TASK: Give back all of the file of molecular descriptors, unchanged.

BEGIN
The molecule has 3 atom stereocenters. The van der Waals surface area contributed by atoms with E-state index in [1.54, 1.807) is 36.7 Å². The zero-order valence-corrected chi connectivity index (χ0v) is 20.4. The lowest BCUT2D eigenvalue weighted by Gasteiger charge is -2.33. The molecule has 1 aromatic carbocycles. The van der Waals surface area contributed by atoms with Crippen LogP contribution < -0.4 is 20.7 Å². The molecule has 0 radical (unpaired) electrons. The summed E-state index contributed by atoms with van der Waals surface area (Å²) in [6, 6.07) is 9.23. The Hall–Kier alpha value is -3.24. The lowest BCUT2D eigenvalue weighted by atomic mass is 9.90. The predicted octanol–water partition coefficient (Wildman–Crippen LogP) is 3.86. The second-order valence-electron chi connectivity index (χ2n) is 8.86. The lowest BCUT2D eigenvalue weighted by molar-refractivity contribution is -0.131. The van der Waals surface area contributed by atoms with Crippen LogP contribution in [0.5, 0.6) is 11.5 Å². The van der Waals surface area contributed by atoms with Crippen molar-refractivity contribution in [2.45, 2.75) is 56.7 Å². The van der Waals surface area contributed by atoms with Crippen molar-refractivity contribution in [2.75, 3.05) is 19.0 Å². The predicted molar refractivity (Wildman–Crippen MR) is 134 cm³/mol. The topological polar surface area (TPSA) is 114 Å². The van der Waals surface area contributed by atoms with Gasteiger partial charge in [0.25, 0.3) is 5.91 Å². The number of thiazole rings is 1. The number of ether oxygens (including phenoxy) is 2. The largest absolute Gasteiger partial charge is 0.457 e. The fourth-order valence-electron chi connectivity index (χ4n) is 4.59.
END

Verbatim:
The molecule has 3 atom stereocenters. The van der Waals surface area contributed by atoms with E-state index in [1.54, 1.807) is 36.7 Å². The zero-order valence-corrected chi connectivity index (χ0v) is 20.4. The lowest BCUT2D eigenvalue weighted by Gasteiger charge is -2.33. The molecule has 1 aromatic carbocycles. The van der Waals surface area contributed by atoms with Crippen LogP contribution < -0.4 is 20.7 Å². The molecule has 0 radical (unpaired) electrons. The summed E-state index contributed by atoms with van der Waals surface area (Å²) in [6, 6.07) is 9.23. The Hall–Kier alpha value is -3.24. The lowest BCUT2D eigenvalue weighted by atomic mass is 9.90. The predicted octanol–water partition coefficient (Wildman–Crippen LogP) is 3.86. The second-order valence-electron chi connectivity index (χ2n) is 8.86. The lowest BCUT2D eigenvalue weighted by molar-refractivity contribution is -0.131. The van der Waals surface area contributed by atoms with Crippen LogP contribution in [0.5, 0.6) is 11.5 Å². The van der Waals surface area contributed by atoms with Crippen molar-refractivity contribution in [2.45, 2.75) is 56.7 Å². The van der Waals surface area contributed by atoms with Crippen molar-refractivity contribution in [2.75, 3.05) is 19.0 Å². The predicted molar refractivity (Wildman–Crippen MR) is 134 cm³/mol. The topological polar surface area (TPSA) is 114 Å². The van der Waals surface area contributed by atoms with Gasteiger partial charge in [0.25, 0.3) is 5.91 Å². The number of thiazole rings is 1. The number of ether oxygens (including phenoxy) is 2. The largest absolute Gasteiger partial charge is 0.457 e. The fourth-order valence-electron chi connectivity index (χ4n) is 4.59.